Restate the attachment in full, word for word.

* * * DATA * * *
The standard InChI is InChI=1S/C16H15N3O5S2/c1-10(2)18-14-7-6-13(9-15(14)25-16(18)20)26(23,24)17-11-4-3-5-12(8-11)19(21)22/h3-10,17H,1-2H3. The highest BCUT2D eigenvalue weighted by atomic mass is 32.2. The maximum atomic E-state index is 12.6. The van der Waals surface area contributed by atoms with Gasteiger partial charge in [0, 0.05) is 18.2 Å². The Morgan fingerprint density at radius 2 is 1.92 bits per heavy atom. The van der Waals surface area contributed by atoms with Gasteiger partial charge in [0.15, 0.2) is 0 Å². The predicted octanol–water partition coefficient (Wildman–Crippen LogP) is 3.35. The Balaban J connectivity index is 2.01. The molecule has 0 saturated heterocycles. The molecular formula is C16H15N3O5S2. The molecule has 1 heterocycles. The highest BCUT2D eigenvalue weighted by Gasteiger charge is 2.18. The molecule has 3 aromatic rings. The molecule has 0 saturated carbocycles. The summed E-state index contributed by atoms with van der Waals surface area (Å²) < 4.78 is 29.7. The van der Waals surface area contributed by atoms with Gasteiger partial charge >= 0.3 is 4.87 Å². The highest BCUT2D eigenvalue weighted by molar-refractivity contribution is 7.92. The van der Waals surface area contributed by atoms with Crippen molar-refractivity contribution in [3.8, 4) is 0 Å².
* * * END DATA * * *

The standard InChI is InChI=1S/C16H15N3O5S2/c1-10(2)18-14-7-6-13(9-15(14)25-16(18)20)26(23,24)17-11-4-3-5-12(8-11)19(21)22/h3-10,17H,1-2H3. The highest BCUT2D eigenvalue weighted by atomic mass is 32.2. The maximum atomic E-state index is 12.6. The van der Waals surface area contributed by atoms with Gasteiger partial charge in [0, 0.05) is 18.2 Å². The Morgan fingerprint density at radius 2 is 1.92 bits per heavy atom. The van der Waals surface area contributed by atoms with Gasteiger partial charge in [0.15, 0.2) is 0 Å². The predicted octanol–water partition coefficient (Wildman–Crippen LogP) is 3.35. The Balaban J connectivity index is 2.01. The molecule has 0 saturated heterocycles. The molecular formula is C16H15N3O5S2. The molecule has 1 heterocycles. The highest BCUT2D eigenvalue weighted by Gasteiger charge is 2.18. The molecule has 3 aromatic rings. The molecule has 0 saturated carbocycles. The summed E-state index contributed by atoms with van der Waals surface area (Å²) < 4.78 is 29.7. The van der Waals surface area contributed by atoms with Gasteiger partial charge >= 0.3 is 4.87 Å². The highest BCUT2D eigenvalue weighted by molar-refractivity contribution is 7.92. The van der Waals surface area contributed by atoms with Crippen molar-refractivity contribution in [3.8, 4) is 0 Å².